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Open Access Highly Accessed Research article

Modeling the evolution of a classic genetic switch

Christos Josephides and Alan M Moses*

Author Affiliations

Departments of Cell & Systems Biology and Ecology & Evolutionary Biology, University of Toronto, 25 Willcocks Street, Toronto, ON, M5 S 3B2, Canada

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BMC Systems Biology 2011, 5:24  doi:10.1186/1752-0509-5-24

Published: 5 February 2011



The regulatory network underlying the yeast galactose-use pathway has emerged as a model system for the study of regulatory network evolution. Evidence has recently been provided for adaptive evolution in this network following a whole genome duplication event. An ancestral gene encoding a bi-functional galactokinase and co-inducer protein molecule has become subfunctionalized as paralogous genes (GAL1 and GAL3) in Saccharomyces cerevisiae, with most fitness gains being attributable to changes in cis-regulatory elements. However, the quantitative functional implications of the evolutionary changes in this regulatory network remain unexplored.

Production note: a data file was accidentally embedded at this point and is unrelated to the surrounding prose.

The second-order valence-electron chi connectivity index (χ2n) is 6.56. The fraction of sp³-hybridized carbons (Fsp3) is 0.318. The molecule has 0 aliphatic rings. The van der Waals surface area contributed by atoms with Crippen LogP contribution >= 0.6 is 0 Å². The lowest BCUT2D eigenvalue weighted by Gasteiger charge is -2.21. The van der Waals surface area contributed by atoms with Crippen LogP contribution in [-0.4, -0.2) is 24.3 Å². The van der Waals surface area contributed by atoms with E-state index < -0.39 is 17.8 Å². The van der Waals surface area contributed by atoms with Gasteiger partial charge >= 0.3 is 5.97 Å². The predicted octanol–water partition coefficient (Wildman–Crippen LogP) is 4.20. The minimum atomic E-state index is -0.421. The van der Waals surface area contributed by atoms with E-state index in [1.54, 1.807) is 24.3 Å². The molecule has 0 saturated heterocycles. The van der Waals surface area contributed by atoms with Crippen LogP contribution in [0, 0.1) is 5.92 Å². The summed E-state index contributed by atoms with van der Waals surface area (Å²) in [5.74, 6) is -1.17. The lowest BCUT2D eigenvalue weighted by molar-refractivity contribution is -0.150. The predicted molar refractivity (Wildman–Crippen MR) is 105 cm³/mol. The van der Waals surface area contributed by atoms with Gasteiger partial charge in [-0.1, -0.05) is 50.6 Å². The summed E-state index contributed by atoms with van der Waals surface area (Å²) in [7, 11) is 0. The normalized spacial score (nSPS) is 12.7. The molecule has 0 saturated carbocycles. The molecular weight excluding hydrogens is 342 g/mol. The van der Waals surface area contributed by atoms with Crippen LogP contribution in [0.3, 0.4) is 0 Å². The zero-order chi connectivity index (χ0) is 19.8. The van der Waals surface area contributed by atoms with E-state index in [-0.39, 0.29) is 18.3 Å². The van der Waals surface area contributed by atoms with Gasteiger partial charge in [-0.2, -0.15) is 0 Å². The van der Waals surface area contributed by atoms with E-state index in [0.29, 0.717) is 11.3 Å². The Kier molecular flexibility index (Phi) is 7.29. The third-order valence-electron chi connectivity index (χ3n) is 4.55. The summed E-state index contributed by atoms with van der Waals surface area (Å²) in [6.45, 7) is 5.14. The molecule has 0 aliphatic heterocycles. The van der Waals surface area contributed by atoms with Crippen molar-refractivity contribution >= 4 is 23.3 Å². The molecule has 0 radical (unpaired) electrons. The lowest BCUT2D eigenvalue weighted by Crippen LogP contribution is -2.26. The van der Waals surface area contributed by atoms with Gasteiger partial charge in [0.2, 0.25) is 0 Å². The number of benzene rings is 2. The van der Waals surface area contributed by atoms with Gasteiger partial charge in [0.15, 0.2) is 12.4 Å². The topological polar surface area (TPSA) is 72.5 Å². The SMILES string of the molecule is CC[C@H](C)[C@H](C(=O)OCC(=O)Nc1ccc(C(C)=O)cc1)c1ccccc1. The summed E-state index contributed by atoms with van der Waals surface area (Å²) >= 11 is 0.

We develop a modeling framework to examine the evolution of the GAL regulatory network. This enables us to translate molecular changes in the regulatory network to changes in quantitative network function. We computationally reconstruct an inferred ancestral version of the network and trace the evolutionary paths in the lineage leading to S. cerevisiae. We explore the evolutionary landscape of possible regulatory networks and find that the operation of intermediate networks leading to S. cerevisiae differs substantially depending on the order in which evolutionary changes accumulate; in particular, we systematically explore evolutionary paths and find that some network features cannot be optimized simultaneously.


We find that a computational modeling approach can be used to analyze the evolution of a well-studied regulatory network. Our results are consistent with several experimental studies of the evolutionary of the GAL regulatory network, including increased fitness in Saccharomyces due to duplication and adaptive regulatory divergence. The conceptual and computational tools that we have developed may be applicable in further studies of regulatory network evolution.